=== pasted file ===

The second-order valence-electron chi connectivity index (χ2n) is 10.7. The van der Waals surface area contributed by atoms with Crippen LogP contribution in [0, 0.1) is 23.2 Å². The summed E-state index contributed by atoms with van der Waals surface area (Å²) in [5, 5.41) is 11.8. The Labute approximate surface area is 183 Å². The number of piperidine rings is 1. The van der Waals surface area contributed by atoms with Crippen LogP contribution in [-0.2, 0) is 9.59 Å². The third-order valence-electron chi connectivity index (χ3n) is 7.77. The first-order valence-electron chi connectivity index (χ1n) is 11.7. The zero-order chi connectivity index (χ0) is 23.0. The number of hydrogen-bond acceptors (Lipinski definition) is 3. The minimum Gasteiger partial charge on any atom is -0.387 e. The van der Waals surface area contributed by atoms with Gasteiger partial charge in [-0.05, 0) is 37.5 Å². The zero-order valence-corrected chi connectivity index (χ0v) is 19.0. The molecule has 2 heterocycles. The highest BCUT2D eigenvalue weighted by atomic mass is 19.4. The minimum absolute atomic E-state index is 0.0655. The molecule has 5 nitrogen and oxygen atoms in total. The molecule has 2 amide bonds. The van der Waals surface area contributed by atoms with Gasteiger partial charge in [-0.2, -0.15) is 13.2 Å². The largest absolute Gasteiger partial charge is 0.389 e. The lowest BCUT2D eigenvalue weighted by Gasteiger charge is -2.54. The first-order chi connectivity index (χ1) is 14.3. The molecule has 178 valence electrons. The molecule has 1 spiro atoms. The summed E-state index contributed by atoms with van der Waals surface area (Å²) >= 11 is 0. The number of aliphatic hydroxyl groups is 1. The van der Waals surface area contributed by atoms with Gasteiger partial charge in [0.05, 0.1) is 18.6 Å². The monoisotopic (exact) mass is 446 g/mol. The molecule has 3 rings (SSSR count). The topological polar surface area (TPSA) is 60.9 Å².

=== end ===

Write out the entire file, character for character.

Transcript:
The second-order valence-electron chi connectivity index (χ2n) is 10.7. The van der Waals surface area contributed by atoms with Crippen LogP contribution in [0, 0.1) is 23.2 Å². The summed E-state index contributed by atoms with van der Waals surface area (Å²) in [5, 5.41) is 11.8. The Labute approximate surface area is 183 Å². The number of piperidine rings is 1. The van der Waals surface area contributed by atoms with Crippen LogP contribution in [-0.2, 0) is 9.59 Å². The third-order valence-electron chi connectivity index (χ3n) is 7.77. The first-order valence-electron chi connectivity index (χ1n) is 11.7. The zero-order chi connectivity index (χ0) is 23.0. The number of hydrogen-bond acceptors (Lipinski definition) is 3. The minimum Gasteiger partial charge on any atom is -0.387 e. The van der Waals surface area contributed by atoms with Gasteiger partial charge in [-0.05, 0) is 37.5 Å². The zero-order valence-corrected chi connectivity index (χ0v) is 19.0. The molecule has 2 heterocycles. The highest BCUT2D eigenvalue weighted by atomic mass is 19.4. The minimum absolute atomic E-state index is 0.0655. The molecule has 5 nitrogen and oxygen atoms in total. The molecule has 2 amide bonds. The van der Waals surface area contributed by atoms with Gasteiger partial charge in [-0.2, -0.15) is 13.2 Å². The largest absolute Gasteiger partial charge is 0.389 e. The lowest BCUT2D eigenvalue weighted by Gasteiger charge is -2.54. The first-order chi connectivity index (χ1) is 14.3. The molecule has 178 valence electrons. The molecule has 1 spiro atoms. The summed E-state index contributed by atoms with van der Waals surface area (Å²) >= 11 is 0. The number of aliphatic hydroxyl groups is 1. The van der Waals surface area contributed by atoms with Gasteiger partial charge in [0.05, 0.1) is 18.6 Å². The monoisotopic (exact) mass is 446 g/mol. The molecule has 3 rings (SSSR count). The topological polar surface area (TPSA) is 60.9 Å².